If during the democratic and imperial era wine was widely produced and consumed, things changed with the end of the Roman Empire.
The crisis of viticulture
With the collapse of Rome and the resulting socio-political problems, wine production declined drastically.
The Late Antiquity age was a period of invasions, looting and general impoverishment of the population; the countryside was no longer a safe place and the inhabitants took refuge in the cities or near them. Consequently, many crops were abandoned and new fields came near the city walls, the only salvation in case of incursions or raids. Obviously, in such an uncertain and difficult situation, only cultivation of primary importance for the sustenance of families were available and vines, as it is easy to imagine, were not among them.
Wine and religion
However, an element in particular has kept the vine tradition alive: religion. Wine is part of the Christian liturgy that in these difficult years began to expand throughout Europe until it reached its borders. As a result, more wine was needed to celebrate Mass.
Inside the walls of the monasteries, therefore, vines were cultivated and wine was produced, aboth for liturgical and personal use; the monks, then, kept alive traditions and techniques that would otherwise have been lost.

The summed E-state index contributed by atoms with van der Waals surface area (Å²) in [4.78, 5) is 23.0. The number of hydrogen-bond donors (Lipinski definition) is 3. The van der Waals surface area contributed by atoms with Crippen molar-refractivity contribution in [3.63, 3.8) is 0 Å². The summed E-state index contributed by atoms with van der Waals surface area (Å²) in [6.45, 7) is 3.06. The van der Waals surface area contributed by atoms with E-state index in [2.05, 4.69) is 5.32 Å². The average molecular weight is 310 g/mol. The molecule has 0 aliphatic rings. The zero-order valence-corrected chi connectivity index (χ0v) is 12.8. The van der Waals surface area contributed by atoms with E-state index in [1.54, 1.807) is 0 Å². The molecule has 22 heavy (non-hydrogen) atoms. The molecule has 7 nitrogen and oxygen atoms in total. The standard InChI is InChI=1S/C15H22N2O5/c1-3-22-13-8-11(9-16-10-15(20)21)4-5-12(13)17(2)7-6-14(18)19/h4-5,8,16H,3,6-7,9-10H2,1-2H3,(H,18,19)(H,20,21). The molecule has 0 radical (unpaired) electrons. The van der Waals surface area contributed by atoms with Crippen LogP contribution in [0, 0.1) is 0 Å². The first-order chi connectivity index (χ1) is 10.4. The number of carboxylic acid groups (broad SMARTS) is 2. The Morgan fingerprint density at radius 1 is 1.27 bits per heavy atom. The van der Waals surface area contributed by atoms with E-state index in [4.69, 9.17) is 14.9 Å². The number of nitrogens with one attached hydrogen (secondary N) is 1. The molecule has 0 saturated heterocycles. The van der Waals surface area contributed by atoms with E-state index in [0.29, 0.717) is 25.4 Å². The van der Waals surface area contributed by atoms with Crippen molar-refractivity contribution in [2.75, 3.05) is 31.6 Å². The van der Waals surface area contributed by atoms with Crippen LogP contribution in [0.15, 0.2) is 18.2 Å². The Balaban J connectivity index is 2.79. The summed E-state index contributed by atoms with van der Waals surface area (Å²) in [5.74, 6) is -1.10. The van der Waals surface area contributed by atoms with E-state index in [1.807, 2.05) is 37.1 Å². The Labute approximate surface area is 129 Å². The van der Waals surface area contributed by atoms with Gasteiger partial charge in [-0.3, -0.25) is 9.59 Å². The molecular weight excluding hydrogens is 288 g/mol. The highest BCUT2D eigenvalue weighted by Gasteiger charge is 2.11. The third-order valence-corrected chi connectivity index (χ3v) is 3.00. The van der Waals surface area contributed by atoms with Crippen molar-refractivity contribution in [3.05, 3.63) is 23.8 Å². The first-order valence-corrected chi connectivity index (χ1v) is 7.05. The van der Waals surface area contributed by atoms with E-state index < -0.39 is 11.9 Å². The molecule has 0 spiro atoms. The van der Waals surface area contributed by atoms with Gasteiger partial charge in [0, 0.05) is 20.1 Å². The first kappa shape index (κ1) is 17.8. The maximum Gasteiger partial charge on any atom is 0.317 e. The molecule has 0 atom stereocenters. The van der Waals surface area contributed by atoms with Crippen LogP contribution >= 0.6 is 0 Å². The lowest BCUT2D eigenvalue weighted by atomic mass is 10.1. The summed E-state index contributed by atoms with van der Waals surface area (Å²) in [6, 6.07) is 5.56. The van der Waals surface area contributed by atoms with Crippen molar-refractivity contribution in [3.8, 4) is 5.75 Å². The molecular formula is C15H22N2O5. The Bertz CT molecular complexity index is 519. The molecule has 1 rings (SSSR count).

The new political stability and the rebirth of wine
Between the 7th and 9th centuries, once the political situation was stabilized, a new sense of security spread among the population and so the viticulture resumed. The major production centers spread around cities or convents, especially close to the main commercial poles, so that the sale and transportation were easier.
Charlemagne also contributed to this productive recovery by enacting laws, some of which were very strict; among them, a law stipulates that wine growers may report the sale of wine to the passers-by putting a band over the entrance of their cellar.
Obviously, most of the wine production was still in the hands of the monastic vaults.
Typologies of wine in the Middle Ages
In the medieval period white wine was considered a noble and pure wine, as the production technique was very elaborate and provided for a rigorous selection of grapes; Red wine, on the other hand, had a more symbolic value as it was linked to the Christian liturgy.
With the increase in wine production, different qualities of wine have evolved: pure wine – both red and white -, exclusive of the richest classes, and then gradually more and more water based wine. The quality obviously went down and the wines were made by squeezing the marc and adding water; these wines were consumed by the poorest part of the population.